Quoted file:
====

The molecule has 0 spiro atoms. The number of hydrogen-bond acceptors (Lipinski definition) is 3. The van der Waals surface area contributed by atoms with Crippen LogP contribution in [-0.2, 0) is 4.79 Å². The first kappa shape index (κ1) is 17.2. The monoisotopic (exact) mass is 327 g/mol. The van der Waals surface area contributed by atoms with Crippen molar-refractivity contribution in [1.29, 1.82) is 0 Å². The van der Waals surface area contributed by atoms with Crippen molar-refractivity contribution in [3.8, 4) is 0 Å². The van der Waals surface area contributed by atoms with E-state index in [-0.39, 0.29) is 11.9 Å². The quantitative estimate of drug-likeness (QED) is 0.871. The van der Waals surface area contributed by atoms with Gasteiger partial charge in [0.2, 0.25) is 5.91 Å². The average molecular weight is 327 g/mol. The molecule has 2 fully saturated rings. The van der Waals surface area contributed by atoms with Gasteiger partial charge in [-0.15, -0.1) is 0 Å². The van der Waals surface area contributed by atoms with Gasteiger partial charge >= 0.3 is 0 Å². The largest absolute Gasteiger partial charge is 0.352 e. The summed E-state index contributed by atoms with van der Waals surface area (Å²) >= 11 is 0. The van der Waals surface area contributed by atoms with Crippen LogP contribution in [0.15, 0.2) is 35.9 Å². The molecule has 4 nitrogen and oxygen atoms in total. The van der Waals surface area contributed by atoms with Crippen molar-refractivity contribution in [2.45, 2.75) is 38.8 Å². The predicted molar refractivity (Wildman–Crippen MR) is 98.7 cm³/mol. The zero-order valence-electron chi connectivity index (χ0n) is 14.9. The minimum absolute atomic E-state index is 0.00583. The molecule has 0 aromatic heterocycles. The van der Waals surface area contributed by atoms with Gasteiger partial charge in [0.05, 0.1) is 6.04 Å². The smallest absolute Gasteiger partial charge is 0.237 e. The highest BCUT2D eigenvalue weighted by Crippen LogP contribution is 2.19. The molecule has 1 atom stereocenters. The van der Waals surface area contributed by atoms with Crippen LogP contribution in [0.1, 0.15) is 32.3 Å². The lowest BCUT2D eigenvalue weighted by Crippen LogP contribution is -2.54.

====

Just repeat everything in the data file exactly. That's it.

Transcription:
The molecule has 0 spiro atoms. The number of hydrogen-bond acceptors (Lipinski definition) is 3. The van der Waals surface area contributed by atoms with Crippen LogP contribution in [-0.2, 0) is 4.79 Å². The first kappa shape index (κ1) is 17.2. The monoisotopic (exact) mass is 327 g/mol. The van der Waals surface area contributed by atoms with Crippen molar-refractivity contribution in [1.29, 1.82) is 0 Å². The van der Waals surface area contributed by atoms with Crippen molar-refractivity contribution in [3.8, 4) is 0 Å². The van der Waals surface area contributed by atoms with E-state index in [-0.39, 0.29) is 11.9 Å². The quantitative estimate of drug-likeness (QED) is 0.871. The van der Waals surface area contributed by atoms with Gasteiger partial charge in [0.2, 0.25) is 5.91 Å². The average molecular weight is 327 g/mol. The molecule has 2 fully saturated rings. The van der Waals surface area contributed by atoms with Gasteiger partial charge in [-0.15, -0.1) is 0 Å². The van der Waals surface area contributed by atoms with Gasteiger partial charge >= 0.3 is 0 Å². The largest absolute Gasteiger partial charge is 0.352 e. The summed E-state index contributed by atoms with van der Waals surface area (Å²) >= 11 is 0. The van der Waals surface area contributed by atoms with Crippen LogP contribution in [0.15, 0.2) is 35.9 Å². The molecule has 4 nitrogen and oxygen atoms in total. The van der Waals surface area contributed by atoms with Crippen molar-refractivity contribution in [2.45, 2.75) is 38.8 Å². The predicted molar refractivity (Wildman–Crippen MR) is 98.7 cm³/mol. The zero-order valence-electron chi connectivity index (χ0n) is 14.9. The minimum absolute atomic E-state index is 0.00583. The molecule has 0 aromatic heterocycles. The van der Waals surface area contributed by atoms with Gasteiger partial charge in [0.05, 0.1) is 6.04 Å². The smallest absolute Gasteiger partial charge is 0.237 e. The highest BCUT2D eigenvalue weighted by Crippen LogP contribution is 2.19. The molecule has 1 atom stereocenters. The van der Waals surface area contributed by atoms with Crippen LogP contribution in [0.1, 0.15) is 32.3 Å². The lowest BCUT2D eigenvalue weighted by Crippen LogP contribution is -2.54.